On one of the last days of school last June, Ann Arbor resident Jumanah Saadeh, then 13, changed into long gym pants, a head covering and a long-sleeved collared shirt and joined her classmates from Ann Arbor Open School at the Rolling Hills Water Park in Ypsilanti.

The outfit was in accordance with Islam’s modesty requirements, but violated health and safety regulations at the pool and lifeguards ordered her out of the water.

“This was a terribly humiliating incident for her and she felt like she was forced to choose between her religious beliefs and her classmates,” said Michael Steinberg, legal director with the American Civil Liberties Union of Michigan.

After six months of planning, the county’s Park and Recreation Commission is expected tonight to unanimously pass the first swimwear policy to accommodate individuals who cannot wear traditional swimsuits for religious reasons.

Washtenaw County is slated to become the first county in Michigan and possibly the nation to implement such a policy. . .

Executive director of the Council of American-Islamic Relations (CAIR) Dawud Walid said his organization has received only a few similar complaints over the years but noted that may be because many Muslims avoid public pools strictly because of the clothing issue.

In Islam, females approaching puberty must have their head covered, and body covered from their neck to their ankles at all times in public, said Walid. The clothing should not be form fitting.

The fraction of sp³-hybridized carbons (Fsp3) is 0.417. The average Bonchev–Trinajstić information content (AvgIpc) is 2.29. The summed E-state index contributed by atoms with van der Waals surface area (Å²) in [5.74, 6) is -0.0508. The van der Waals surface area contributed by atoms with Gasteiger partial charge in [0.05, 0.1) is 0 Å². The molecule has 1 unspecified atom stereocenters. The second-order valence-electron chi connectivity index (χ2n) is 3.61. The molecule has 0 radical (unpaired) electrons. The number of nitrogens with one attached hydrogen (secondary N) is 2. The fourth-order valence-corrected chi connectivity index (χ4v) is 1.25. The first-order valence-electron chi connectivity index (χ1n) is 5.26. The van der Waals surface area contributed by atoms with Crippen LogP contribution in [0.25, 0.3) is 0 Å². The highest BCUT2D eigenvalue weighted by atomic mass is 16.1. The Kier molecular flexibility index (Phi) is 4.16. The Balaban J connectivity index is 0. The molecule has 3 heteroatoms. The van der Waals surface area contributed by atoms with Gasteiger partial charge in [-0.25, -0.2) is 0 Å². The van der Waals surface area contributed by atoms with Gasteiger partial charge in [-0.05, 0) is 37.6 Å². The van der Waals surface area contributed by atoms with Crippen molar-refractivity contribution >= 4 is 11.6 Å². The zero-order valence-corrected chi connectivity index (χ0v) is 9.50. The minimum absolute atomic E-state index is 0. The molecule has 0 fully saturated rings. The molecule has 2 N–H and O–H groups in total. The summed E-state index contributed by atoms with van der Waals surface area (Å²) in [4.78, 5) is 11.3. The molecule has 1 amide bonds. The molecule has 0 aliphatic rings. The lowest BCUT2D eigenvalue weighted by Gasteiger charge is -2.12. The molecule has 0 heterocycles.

Males may be shirtless but must be covered from above the belly button to the knee cap in non-form fitting attire, he said.

Similar requirements are customary for Orthodox Jews and the Amish, county officials said.

The proposed policy, which will apply to all county aquatic facilities, is intended to provide guidelines that protect public health and safety while accommodating the diverse community. Street clothes and shoes remain prohibited in the water, but unlike the state regulations, the proposal defines street clothes.

The parks will accommodate those who cannot wear traditional bathing suits for religious reasons by permitting appropriate clothing with the following conditions:

Clothing must allow free movement of arms and legs and be free from hardware such as belts, buckles and rivets.

The clothing material must be lightweight as to not inhibit a patron’s movement or weigh them down in the pool. Fabric such as nylon, polyester, Lycra or thin cotton are acceptable.

Clothing also must not be so loose that it could cause entanglement, entrapment or strangulation in pool equipment.


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